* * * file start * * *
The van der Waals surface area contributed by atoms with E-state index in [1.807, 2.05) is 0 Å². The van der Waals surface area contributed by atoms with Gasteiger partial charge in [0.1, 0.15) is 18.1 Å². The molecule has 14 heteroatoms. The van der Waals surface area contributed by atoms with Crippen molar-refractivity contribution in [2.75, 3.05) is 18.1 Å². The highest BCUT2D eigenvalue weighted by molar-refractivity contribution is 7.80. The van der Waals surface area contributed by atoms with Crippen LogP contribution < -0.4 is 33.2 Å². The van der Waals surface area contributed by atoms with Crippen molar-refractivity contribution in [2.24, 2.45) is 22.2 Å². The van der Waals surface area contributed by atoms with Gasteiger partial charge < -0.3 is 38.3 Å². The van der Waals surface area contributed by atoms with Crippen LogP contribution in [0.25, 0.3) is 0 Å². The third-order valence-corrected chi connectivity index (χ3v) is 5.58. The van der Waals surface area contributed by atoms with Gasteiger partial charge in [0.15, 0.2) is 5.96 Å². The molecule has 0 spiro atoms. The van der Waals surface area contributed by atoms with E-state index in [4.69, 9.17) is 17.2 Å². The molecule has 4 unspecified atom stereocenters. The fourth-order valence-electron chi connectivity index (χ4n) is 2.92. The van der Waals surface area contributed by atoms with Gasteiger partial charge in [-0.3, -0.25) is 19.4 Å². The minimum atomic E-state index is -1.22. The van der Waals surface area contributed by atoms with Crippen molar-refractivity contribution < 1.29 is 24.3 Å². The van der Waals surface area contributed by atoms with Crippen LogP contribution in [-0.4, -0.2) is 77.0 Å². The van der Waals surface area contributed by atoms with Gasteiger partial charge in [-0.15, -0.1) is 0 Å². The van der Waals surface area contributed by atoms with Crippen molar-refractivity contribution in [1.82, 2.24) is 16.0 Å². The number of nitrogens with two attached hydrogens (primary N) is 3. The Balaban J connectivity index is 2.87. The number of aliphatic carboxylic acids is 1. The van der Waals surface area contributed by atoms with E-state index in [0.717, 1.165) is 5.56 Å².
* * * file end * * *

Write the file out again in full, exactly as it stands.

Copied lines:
The van der Waals surface area contributed by atoms with E-state index in [1.807, 2.05) is 0 Å². The van der Waals surface area contributed by atoms with Gasteiger partial charge in [0.1, 0.15) is 18.1 Å². The molecule has 14 heteroatoms. The van der Waals surface area contributed by atoms with Crippen molar-refractivity contribution in [2.75, 3.05) is 18.1 Å². The highest BCUT2D eigenvalue weighted by molar-refractivity contribution is 7.80. The van der Waals surface area contributed by atoms with Crippen LogP contribution < -0.4 is 33.2 Å². The van der Waals surface area contributed by atoms with Crippen molar-refractivity contribution in [2.24, 2.45) is 22.2 Å². The van der Waals surface area contributed by atoms with Gasteiger partial charge < -0.3 is 38.3 Å². The van der Waals surface area contributed by atoms with Crippen LogP contribution in [0.25, 0.3) is 0 Å². The third-order valence-corrected chi connectivity index (χ3v) is 5.58. The van der Waals surface area contributed by atoms with Gasteiger partial charge in [0.15, 0.2) is 5.96 Å². The molecule has 0 spiro atoms. The van der Waals surface area contributed by atoms with E-state index in [4.69, 9.17) is 17.2 Å². The molecule has 4 unspecified atom stereocenters. The fourth-order valence-electron chi connectivity index (χ4n) is 2.92. The van der Waals surface area contributed by atoms with Gasteiger partial charge in [-0.3, -0.25) is 19.4 Å². The minimum atomic E-state index is -1.22. The van der Waals surface area contributed by atoms with Crippen molar-refractivity contribution < 1.29 is 24.3 Å². The van der Waals surface area contributed by atoms with Crippen LogP contribution in [-0.4, -0.2) is 77.0 Å². The van der Waals surface area contributed by atoms with Gasteiger partial charge in [-0.15, -0.1) is 0 Å². The van der Waals surface area contributed by atoms with Crippen molar-refractivity contribution in [1.82, 2.24) is 16.0 Å². The number of nitrogens with two attached hydrogens (primary N) is 3. The Balaban J connectivity index is 2.87. The number of aliphatic carboxylic acids is 1. The van der Waals surface area contributed by atoms with E-state index in [0.717, 1.165) is 5.56 Å².